Hong Kong residents enjoy “extra protection” from violence under the national security law and their rights and freedoms remain intact, the city’s security minister told UN officials on Monday.
John Lee Ka-chiu defended the controversial legislation at a side event webinar at the ongoing session of the United Nations Human Rights Council in Geneva, and said the Chinese government had no choice but to close the “vacuum” created after Hong Kong failed to pass its own legislation as required by the Basic Law since the 1997 handover.
The security law was imposed on the city by Beijing last year after months of often violent anti-government protests, which began in June 2019.
“The effect of the law is obvious and direct,” Lee said. “Violence has dropped significantly. Advocacy of Hong Kong independence subsided. People arrested for offences in public order incidents have dropped by 50 per cent in five months.
“Stability and order have been restored. People have returned to their normal life. Business has returned to normal, and the economy has begun to recover.”
He cited the security legislation and said the half of the first chapter emphasised protection of rights and freedoms.
“This signifies how the law gives due regard to such protection,” he said. “Therefore, contrary to misguided perception, Hong Kong residents enjoy not just the same rights and freedoms that they have always been enjoying as enshrined in the Basic Law, but also extra protection from national security threats which have rocked Hong Kong in the earlier long period of violence, chaos and harm to persons.”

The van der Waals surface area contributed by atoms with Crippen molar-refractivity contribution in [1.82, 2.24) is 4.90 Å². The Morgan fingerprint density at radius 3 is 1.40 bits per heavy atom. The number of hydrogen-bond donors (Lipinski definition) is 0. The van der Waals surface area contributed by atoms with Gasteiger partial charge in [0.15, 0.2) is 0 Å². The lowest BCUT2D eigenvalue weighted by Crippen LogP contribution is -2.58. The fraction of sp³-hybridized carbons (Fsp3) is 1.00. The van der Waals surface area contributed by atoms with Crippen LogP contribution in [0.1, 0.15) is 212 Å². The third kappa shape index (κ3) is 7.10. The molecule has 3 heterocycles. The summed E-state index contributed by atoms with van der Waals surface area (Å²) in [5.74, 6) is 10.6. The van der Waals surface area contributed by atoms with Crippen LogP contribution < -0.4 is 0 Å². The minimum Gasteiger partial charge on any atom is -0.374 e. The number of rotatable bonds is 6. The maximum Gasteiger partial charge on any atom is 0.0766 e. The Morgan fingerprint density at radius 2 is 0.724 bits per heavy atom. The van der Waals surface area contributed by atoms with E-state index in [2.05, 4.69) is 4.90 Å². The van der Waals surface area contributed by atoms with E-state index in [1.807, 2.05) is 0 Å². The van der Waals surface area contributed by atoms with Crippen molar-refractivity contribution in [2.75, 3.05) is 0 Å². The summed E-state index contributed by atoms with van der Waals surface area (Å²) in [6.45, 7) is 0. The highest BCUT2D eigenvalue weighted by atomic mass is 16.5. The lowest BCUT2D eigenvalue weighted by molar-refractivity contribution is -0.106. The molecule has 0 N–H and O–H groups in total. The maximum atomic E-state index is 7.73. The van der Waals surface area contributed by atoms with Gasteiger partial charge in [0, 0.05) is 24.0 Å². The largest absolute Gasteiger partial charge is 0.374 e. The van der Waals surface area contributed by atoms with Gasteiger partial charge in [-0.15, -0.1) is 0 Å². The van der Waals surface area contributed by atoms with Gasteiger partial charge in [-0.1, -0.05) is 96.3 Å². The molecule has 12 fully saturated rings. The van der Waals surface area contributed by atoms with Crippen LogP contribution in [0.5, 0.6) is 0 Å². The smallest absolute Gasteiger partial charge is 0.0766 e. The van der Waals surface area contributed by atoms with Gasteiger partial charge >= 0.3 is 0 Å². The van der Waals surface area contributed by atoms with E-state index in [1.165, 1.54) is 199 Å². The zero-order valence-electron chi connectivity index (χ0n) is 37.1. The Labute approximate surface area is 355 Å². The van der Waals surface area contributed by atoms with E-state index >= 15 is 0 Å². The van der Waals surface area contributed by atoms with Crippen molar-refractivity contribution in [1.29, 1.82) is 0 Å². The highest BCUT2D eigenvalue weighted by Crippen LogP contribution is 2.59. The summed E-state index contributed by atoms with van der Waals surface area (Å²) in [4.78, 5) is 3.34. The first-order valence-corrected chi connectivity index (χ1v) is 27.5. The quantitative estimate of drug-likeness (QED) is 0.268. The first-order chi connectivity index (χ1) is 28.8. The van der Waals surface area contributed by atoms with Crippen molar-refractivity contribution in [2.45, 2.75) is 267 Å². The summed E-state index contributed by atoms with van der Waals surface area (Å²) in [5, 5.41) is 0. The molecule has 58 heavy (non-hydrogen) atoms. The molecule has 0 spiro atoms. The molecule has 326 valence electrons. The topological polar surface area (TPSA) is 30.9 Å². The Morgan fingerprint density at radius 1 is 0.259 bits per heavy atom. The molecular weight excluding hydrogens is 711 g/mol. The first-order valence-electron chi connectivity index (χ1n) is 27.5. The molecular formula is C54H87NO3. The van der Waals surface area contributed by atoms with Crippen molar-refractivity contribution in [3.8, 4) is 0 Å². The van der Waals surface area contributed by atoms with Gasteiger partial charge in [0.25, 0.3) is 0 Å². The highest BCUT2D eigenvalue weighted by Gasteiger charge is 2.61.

Lee also said 99 people had been arrested under the law since its enactment, which represented “0.001 per cent of the population of Hong Kong”. He suggested this figure showed the law had not been abused.
The two-hour online conference was organised by China’s permanent mission to the United Nations Office in Geneva to brief diplomats on the latest situation in Hong Kong, some eight months after the enactment of the national security law.
Last Friday, in a video message at the council’s session, Hong Kong justice minister Teresa Cheng Yeuk-wah also stressed that legal principles, such as presumption of innocence, still applied under the legislation and judges remained independent and impartial.
In an address during Monday’s webinar, China’s permanent representative to the UN office in Geneva, Chen Xu, also emphasised that Hong Kong people need not fear for their safety, and their legitimate rights and freedoms were safeguarded.
Also invited to speak at the online conference were legislator and Executive Councillor Martin Liao Cheung-kong, Joephy Chan Wing-yan of the pro-Beijing Federation of Trade Unions, and Henry Ho Kin-chung, convenor of the think tank, One Country Two Systems Youth Forum.
Liao said the unrest should not be regarded as “a protest” and had been “more like a war”.
Several diplomats, from countries such as Egypt, Laos, Iran, Pakistan and Zambia, also spoke to support the introduction of the security law, and agreed other countries should not meddle in China’s internal affairs.
Asked what he thought of Western civilization, Mahatma Gandhi famously replied, “I think that would be a good idea.”